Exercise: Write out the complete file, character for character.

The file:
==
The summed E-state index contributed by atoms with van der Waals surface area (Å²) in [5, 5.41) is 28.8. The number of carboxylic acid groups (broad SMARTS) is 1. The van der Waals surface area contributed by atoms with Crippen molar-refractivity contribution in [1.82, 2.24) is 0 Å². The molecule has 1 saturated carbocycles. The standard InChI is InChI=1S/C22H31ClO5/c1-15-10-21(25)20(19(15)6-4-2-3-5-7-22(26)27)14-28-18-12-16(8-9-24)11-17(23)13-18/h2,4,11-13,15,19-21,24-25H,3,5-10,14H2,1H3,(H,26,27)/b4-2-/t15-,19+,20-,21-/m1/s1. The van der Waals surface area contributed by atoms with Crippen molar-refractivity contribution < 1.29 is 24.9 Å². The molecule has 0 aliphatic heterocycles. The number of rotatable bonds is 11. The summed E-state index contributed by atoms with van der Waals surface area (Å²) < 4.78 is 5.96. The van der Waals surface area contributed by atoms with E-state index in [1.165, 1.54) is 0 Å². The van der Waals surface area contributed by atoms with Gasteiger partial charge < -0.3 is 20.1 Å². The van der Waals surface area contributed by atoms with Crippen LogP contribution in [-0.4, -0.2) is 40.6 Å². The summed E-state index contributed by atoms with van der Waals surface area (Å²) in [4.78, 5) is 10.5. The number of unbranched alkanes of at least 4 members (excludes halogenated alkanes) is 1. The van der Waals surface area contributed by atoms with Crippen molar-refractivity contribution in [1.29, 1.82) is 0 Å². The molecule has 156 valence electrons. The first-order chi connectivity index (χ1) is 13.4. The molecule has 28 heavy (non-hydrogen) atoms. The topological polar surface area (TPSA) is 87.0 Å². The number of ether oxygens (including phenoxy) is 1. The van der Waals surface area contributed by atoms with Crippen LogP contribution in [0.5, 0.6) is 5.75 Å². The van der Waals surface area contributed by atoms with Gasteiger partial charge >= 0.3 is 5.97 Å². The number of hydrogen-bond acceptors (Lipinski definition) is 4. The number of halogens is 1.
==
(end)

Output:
The summed E-state index contributed by atoms with van der Waals surface area (Å²) in [5, 5.41) is 28.8. The number of carboxylic acid groups (broad SMARTS) is 1. The van der Waals surface area contributed by atoms with Crippen molar-refractivity contribution in [1.82, 2.24) is 0 Å². The molecule has 1 saturated carbocycles. The standard InChI is InChI=1S/C22H31ClO5/c1-15-10-21(25)20(19(15)6-4-2-3-5-7-22(26)27)14-28-18-12-16(8-9-24)11-17(23)13-18/h2,4,11-13,15,19-21,24-25H,3,5-10,14H2,1H3,(H,26,27)/b4-2-/t15-,19+,20-,21-/m1/s1. The van der Waals surface area contributed by atoms with Crippen molar-refractivity contribution < 1.29 is 24.9 Å². The molecule has 0 aliphatic heterocycles. The number of rotatable bonds is 11. The summed E-state index contributed by atoms with van der Waals surface area (Å²) < 4.78 is 5.96. The van der Waals surface area contributed by atoms with E-state index in [1.165, 1.54) is 0 Å². The van der Waals surface area contributed by atoms with Gasteiger partial charge < -0.3 is 20.1 Å². The van der Waals surface area contributed by atoms with Crippen LogP contribution in [-0.4, -0.2) is 40.6 Å². The summed E-state index contributed by atoms with van der Waals surface area (Å²) in [4.78, 5) is 10.5. The number of unbranched alkanes of at least 4 members (excludes halogenated alkanes) is 1. The van der Waals surface area contributed by atoms with Crippen molar-refractivity contribution in [1.29, 1.82) is 0 Å². The molecule has 156 valence electrons. The first-order chi connectivity index (χ1) is 13.4. The molecule has 28 heavy (non-hydrogen) atoms. The topological polar surface area (TPSA) is 87.0 Å². The number of ether oxygens (including phenoxy) is 1. The van der Waals surface area contributed by atoms with Crippen LogP contribution in [0.5, 0.6) is 5.75 Å². The van der Waals surface area contributed by atoms with Gasteiger partial charge >= 0.3 is 5.97 Å². The number of hydrogen-bond acceptors (Lipinski definition) is 4. The number of halogens is 1.